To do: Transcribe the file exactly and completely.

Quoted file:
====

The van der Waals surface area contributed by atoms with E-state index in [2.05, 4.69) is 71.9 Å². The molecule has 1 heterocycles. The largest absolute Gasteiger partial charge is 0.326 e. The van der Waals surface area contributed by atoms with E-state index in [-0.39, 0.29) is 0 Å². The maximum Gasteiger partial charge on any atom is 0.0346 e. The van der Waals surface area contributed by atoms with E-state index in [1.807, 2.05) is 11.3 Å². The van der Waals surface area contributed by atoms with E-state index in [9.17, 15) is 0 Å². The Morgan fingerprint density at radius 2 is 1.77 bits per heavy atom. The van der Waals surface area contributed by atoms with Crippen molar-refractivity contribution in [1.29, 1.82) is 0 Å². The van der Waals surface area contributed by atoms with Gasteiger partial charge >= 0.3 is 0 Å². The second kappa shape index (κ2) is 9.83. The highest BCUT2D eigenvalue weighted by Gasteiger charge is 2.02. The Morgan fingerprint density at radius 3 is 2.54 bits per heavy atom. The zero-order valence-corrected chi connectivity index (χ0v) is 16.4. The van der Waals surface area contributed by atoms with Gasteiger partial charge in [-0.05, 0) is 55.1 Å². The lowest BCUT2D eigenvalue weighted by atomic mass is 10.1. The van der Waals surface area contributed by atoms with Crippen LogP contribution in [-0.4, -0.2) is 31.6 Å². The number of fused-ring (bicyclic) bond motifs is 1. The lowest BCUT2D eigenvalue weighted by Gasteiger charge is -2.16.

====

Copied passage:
The van der Waals surface area contributed by atoms with E-state index in [2.05, 4.69) is 71.9 Å². The molecule has 1 heterocycles. The largest absolute Gasteiger partial charge is 0.326 e. The van der Waals surface area contributed by atoms with E-state index in [-0.39, 0.29) is 0 Å². The maximum Gasteiger partial charge on any atom is 0.0346 e. The van der Waals surface area contributed by atoms with E-state index in [1.807, 2.05) is 11.3 Å². The van der Waals surface area contributed by atoms with E-state index in [9.17, 15) is 0 Å². The Morgan fingerprint density at radius 2 is 1.77 bits per heavy atom. The van der Waals surface area contributed by atoms with Crippen molar-refractivity contribution in [1.29, 1.82) is 0 Å². The van der Waals surface area contributed by atoms with Gasteiger partial charge >= 0.3 is 0 Å². The second kappa shape index (κ2) is 9.83. The highest BCUT2D eigenvalue weighted by Gasteiger charge is 2.02. The Morgan fingerprint density at radius 3 is 2.54 bits per heavy atom. The zero-order valence-corrected chi connectivity index (χ0v) is 16.4. The van der Waals surface area contributed by atoms with Gasteiger partial charge in [-0.05, 0) is 55.1 Å². The lowest BCUT2D eigenvalue weighted by atomic mass is 10.1. The van der Waals surface area contributed by atoms with Crippen LogP contribution in [-0.4, -0.2) is 31.6 Å². The number of fused-ring (bicyclic) bond motifs is 1. The lowest BCUT2D eigenvalue weighted by Gasteiger charge is -2.16.